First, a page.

[Please note that the following article — while it has been updated from our newsletter archives — may not reflect the latest software interface and plot graphics, but the original methodology and analysis steps remain applicable.]
Maintenance experts agree that replacing a component before it fails (preventively) may, under certain circumstances, make better economic sense than replacing the component when it fails (correctively). The key is to determine whether the preventive replacement of a specific component is appropriate and, if so, to identify the best time to replace the component. This article presents an examination of the simple concept of determining an optimum replacement time for a single component. (Note that although the term "component" is used throughout this article, the principles also apply to replacement decisions concerning subassemblies and assemblies.)
Should a Component be Replaced Preventively?
Two requirements must be met in order for the preventive replacement of a component to be appropriate. First, preventive maintenance makes sense when the component gets worse with time. In other words, as the component ages, it becomes more susceptible to failure or is subject to wearout. In reliability terms, this means that the component has an increasing failure rate. The second requirement is that the cost of preventive maintenance must be less than the cost of corrective maintenance. If both of these requirements are met, then preventive maintenance is appropriate and an optimum time (minimum cost) at which the preventive replacement should take place can be computed.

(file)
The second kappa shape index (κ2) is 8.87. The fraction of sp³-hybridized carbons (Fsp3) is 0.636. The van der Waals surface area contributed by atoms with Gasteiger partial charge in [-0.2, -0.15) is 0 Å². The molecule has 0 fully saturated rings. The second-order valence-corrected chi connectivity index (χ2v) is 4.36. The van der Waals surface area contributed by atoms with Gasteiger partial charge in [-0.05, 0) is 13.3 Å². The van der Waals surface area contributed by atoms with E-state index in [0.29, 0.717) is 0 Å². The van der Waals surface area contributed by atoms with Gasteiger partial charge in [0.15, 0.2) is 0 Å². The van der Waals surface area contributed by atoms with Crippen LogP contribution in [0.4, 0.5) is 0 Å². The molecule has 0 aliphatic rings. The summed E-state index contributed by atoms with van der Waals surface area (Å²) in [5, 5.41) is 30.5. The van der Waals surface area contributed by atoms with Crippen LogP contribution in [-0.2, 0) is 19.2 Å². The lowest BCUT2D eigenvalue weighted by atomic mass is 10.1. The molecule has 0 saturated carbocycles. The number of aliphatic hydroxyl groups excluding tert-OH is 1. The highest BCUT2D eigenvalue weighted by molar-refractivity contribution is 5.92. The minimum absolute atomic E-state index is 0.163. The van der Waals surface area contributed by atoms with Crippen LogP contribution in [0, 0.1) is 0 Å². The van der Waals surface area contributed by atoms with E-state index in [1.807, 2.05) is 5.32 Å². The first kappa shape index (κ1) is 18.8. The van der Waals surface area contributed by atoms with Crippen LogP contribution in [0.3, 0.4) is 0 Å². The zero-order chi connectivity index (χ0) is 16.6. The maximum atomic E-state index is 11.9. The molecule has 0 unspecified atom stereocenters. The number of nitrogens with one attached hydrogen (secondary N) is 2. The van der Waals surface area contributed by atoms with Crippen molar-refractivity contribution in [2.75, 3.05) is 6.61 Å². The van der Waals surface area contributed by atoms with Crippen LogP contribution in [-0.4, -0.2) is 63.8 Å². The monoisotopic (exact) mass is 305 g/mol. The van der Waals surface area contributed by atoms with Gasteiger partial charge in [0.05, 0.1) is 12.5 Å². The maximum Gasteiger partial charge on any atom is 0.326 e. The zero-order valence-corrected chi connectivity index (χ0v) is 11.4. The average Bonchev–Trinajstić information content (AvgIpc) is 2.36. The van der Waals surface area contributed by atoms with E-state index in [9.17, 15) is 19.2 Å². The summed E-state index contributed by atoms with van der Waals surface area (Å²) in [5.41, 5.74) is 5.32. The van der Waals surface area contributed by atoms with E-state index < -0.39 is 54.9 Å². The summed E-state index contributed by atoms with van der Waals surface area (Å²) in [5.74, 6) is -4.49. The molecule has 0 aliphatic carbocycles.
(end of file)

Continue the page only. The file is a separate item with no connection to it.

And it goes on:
Computing the Optimum Replacement Time
Figure 1: Cost per Operating Time Unit vs. Operating Time
To compute the optimum replacement time for a component, the analyst must first have a sense of the behavior of the failure rate of the component. This can be obtained using standard life data analysis techniques to determine the life distribution for the component. In most cases, the Weibull life distribution can be used and can be easily computed using ReliaSoft Weibull++. In the case of the Weibull distribution, if the shape parameter, β, is greater than one, then the failure rate increases with time. This satisfies the first requirement for preventive replacement. (Note that an exponential distribution cannot be used in this formulation since the exponential distribution has a constant failure rate). The second requirement to justify preventive replacement depends on the component and can be satisfied if the cost of a planned or preventive replacement (CP) is less than the cost of an unplanned or corrective replacement (CU).
If both of these requirements are satisfied, then the cost per operating unit of time vs. operating time can be plotted. In this plot (shown in Figure 1), it can be seen that the corrective replacement costs will increase as time increases (since the component's failure rate, and thus likelihood of failure, increases with time). The preventive replacement costs will decrease as the time interval increases because the more time passes, the fewer preventive replacement actions will need to be performed. The total cost will be the sum of these two costs. At one point (time t), a minimum cost point exists that determines the optimum preventive replacement time for the component.
The results of the graph are best explained by the following mathematical formulation:
Where CP is the cost for each preventive action, CU is the cost for each unplanned or corrective action, and R(t) is the reliability function of the component. The optimum replacement time can be easily obtained by solving for t such that:
For example, consider the simple case of a component following a Weibull distribution with a shape parameter (β) of 2.5 and a scale parameter (η) of 1,000 hours. If we assume a corrective replacement cost of $5 and a preventive replacement cost of $1, the minimum cost (optimum) replacement time for this component would be at 493 hours, with a cost per hour of $0.003462. This is shown graphically in Figure 2.
ReliaSoft BlockSim and Weibull++ software applications include tools for performing this type of analysis.
Figure 2: Optimum Replacement Policy Plot